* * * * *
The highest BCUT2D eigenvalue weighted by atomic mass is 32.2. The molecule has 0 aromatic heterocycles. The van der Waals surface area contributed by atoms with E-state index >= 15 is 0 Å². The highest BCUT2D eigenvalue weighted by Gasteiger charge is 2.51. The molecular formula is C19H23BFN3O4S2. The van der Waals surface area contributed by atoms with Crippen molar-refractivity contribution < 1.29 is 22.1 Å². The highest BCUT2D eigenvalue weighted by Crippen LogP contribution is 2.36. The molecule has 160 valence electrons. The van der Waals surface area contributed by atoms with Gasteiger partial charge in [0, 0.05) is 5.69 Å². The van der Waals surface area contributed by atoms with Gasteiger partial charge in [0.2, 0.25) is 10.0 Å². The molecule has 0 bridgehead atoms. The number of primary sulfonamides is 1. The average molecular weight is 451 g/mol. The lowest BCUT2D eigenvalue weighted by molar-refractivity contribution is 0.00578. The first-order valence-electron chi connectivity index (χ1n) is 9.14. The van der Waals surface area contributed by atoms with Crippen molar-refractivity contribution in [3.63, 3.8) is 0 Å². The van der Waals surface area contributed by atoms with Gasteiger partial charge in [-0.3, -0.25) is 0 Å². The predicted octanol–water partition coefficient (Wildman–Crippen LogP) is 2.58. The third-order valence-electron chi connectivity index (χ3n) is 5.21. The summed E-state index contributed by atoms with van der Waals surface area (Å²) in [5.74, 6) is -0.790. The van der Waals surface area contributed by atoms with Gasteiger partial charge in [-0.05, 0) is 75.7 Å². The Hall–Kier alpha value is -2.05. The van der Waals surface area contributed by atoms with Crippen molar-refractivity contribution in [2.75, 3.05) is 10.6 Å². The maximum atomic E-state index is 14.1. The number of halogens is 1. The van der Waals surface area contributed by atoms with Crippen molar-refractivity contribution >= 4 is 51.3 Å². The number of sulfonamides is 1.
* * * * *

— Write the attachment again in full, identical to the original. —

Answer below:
The highest BCUT2D eigenvalue weighted by atomic mass is 32.2. The molecule has 0 aromatic heterocycles. The van der Waals surface area contributed by atoms with E-state index >= 15 is 0 Å². The highest BCUT2D eigenvalue weighted by Gasteiger charge is 2.51. The molecular formula is C19H23BFN3O4S2. The van der Waals surface area contributed by atoms with Crippen molar-refractivity contribution < 1.29 is 22.1 Å². The highest BCUT2D eigenvalue weighted by Crippen LogP contribution is 2.36. The molecule has 160 valence electrons. The van der Waals surface area contributed by atoms with Gasteiger partial charge in [0, 0.05) is 5.69 Å². The van der Waals surface area contributed by atoms with Gasteiger partial charge in [0.2, 0.25) is 10.0 Å². The molecule has 0 bridgehead atoms. The number of primary sulfonamides is 1. The average molecular weight is 451 g/mol. The lowest BCUT2D eigenvalue weighted by molar-refractivity contribution is 0.00578. The first-order valence-electron chi connectivity index (χ1n) is 9.14. The van der Waals surface area contributed by atoms with Crippen molar-refractivity contribution in [3.63, 3.8) is 0 Å². The van der Waals surface area contributed by atoms with Gasteiger partial charge in [-0.3, -0.25) is 0 Å². The predicted octanol–water partition coefficient (Wildman–Crippen LogP) is 2.58. The third-order valence-electron chi connectivity index (χ3n) is 5.21. The summed E-state index contributed by atoms with van der Waals surface area (Å²) in [5.74, 6) is -0.790. The van der Waals surface area contributed by atoms with Gasteiger partial charge in [-0.05, 0) is 75.7 Å². The Hall–Kier alpha value is -2.05. The van der Waals surface area contributed by atoms with Crippen molar-refractivity contribution in [2.75, 3.05) is 10.6 Å². The maximum atomic E-state index is 14.1. The number of halogens is 1. The van der Waals surface area contributed by atoms with Crippen molar-refractivity contribution >= 4 is 51.3 Å². The number of sulfonamides is 1.